A rescue crew from the 347th Rescue Group at Moody Air Force Base, Ga., test a "Kangaroo Duck" in the Gulf of Mexico off the coast of Apalachicola, Fla. The K-Duck is an inflatable raft that is strapped to the underbelly of a rescue helicopter so it can be easily dropped to better assist with water-rescue scenarios like those experienced during Hurricane Katrina. (U.S. Air Force photo/Airman 1st Class Schelli Jones)
Pararescuemen from the 347th Rescue Group at Moody Air Force Base, Ga., prepare to extract "survivors" during "Kangaroo Duck" training recently in the Gulf of Mexico off the coast of Apalachicola, Fla. The K-Duck is an inflatable raft that is strapped to the underbelly of a rescue helicopter so it can be easily dropped to better assist with water-rescue scenarios like those experienced during Hurricane Katrina. (U.S. Air Force photo/Airman 1st Class Schelli Jones)
by Airman 1st Class Eric Schloeffel
347th Rescue Wing Public Affairs
10/2/2006 - MOODY AIR FORCE BASE, Ga. (AFPN) -- Pararescuemen in the 347th Rescue Group here are preparing to add a new capability to their life-saving arsenal soon.
Kangaroo Duck, a process which involves strapping an inflatable rubber raft to the underbelly of an HH-60 Pave Hawk, will be used to better assist with water-rescue scenarios, like those experienced during Hurricane Katrina.
The process got its name because the attached raft appears similar to a kangaroo's pouch when the helicopter is stationary, and boats can be referred to as ducks in the rescue community.
This method of operations is unique to Air Force combat search and rescue, said Lt. Col. Lee Pera, 347th Rescue Group deputy commander.
"After Katrina, we looked back at our operations to see if we could do anything better," he said. "One of the capabilities we didn't have was to deliver a boat to an area which was flooded or damaged by the hurricane. We felt this would be a great option to have for those rescues."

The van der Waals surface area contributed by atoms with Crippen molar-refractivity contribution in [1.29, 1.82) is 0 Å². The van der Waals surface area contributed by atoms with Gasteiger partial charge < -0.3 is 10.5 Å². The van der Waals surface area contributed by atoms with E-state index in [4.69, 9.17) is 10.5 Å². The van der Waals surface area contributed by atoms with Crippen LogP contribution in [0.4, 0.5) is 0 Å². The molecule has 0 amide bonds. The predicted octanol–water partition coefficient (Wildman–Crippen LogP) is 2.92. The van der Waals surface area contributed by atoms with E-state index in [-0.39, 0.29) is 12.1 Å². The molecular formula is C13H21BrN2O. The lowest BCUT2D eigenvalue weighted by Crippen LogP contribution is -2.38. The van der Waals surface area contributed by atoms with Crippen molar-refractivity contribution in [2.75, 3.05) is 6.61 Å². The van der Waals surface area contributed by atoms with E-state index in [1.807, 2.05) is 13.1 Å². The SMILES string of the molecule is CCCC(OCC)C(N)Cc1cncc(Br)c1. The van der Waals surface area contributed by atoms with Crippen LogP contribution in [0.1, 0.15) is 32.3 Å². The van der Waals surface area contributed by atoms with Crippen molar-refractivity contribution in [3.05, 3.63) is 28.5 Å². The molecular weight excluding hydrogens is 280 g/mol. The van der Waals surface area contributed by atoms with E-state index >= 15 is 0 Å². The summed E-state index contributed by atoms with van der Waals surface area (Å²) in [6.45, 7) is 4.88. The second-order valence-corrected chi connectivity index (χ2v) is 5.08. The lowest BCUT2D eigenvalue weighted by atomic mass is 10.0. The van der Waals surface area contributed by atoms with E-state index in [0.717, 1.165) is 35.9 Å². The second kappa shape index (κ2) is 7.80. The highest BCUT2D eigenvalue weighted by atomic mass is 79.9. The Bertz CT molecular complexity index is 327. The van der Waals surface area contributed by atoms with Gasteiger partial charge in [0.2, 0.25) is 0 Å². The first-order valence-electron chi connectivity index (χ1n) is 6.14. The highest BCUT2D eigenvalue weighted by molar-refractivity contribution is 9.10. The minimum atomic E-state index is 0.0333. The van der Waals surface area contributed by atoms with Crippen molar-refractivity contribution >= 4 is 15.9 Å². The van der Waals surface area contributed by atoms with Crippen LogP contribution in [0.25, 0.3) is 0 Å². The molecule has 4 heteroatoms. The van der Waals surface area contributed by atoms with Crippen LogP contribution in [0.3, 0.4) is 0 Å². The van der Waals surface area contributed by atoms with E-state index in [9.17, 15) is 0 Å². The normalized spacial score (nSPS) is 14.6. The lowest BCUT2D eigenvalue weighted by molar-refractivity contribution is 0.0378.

Currently, rafts for water rescues are stored inside the cabin, which takes up space that could be more effectively used for equipment or additional crewmembers. The K-Duck concept alleviates this dilemma, while adding an extra "pouch" to store equipment, said Lt. Col. Terry Johnson, 38th Rescue Squadron commander.
"K-Duck allows us to basically free up the whole cabin," he said. "It gives an additional area to store our rucksacks, weapons, water and food. Because it's already inflated, all the pararescuemen need to do is just cut it and jump in."
The implementation of this capability into the Air Force CSAR community will enable quicker, more effective responses to a myriad of scenarios, Colonel Johnson said.
"K-Duck will allow us to better support Joint Forces Command operations and combat insertions, deal with hurricanes and civilian search and rescue efforts, and possibly assist with space shuttle missions," he said.
Even when loading up to 1,500 pounds into the raft, the flight performance of the HH-60 is minimally impacted by K-Duck, said Colonel Pera.
"There is an increased drag which limits maximum forward speed and slightly increases fuel burn rates, but overall, there is very little effect on the flying quality," he said.
The K-Duck was successfully tested in the Gulf of Mexico off the coast of Apalachicola, Fla., recently and officials expect mission-ready operations by the spring.
"I used this capability under Air Force Special Operations Command about 10 years ago, but the rescue community never actually adopted it," said Colonel Pera. "So, we recently began working with the system project office at Robins (AFB, Ga.) to get it off the ground. We'll soon start the training pyramid, but initially we just want to establish the capability."
Ensuring a successful transition to the new way of operating is important to readiness, especially after events following Hurricane Katrina showed a changing Air Force role in domestic disaster response, said Colonel Pera.
"You really never know when we'll face another event like Hurricane Katrina," he said. "But like everything in rescue, we train, we have the capability, and we are ready to execute. Gaining this capability is just another example (of that mentality)."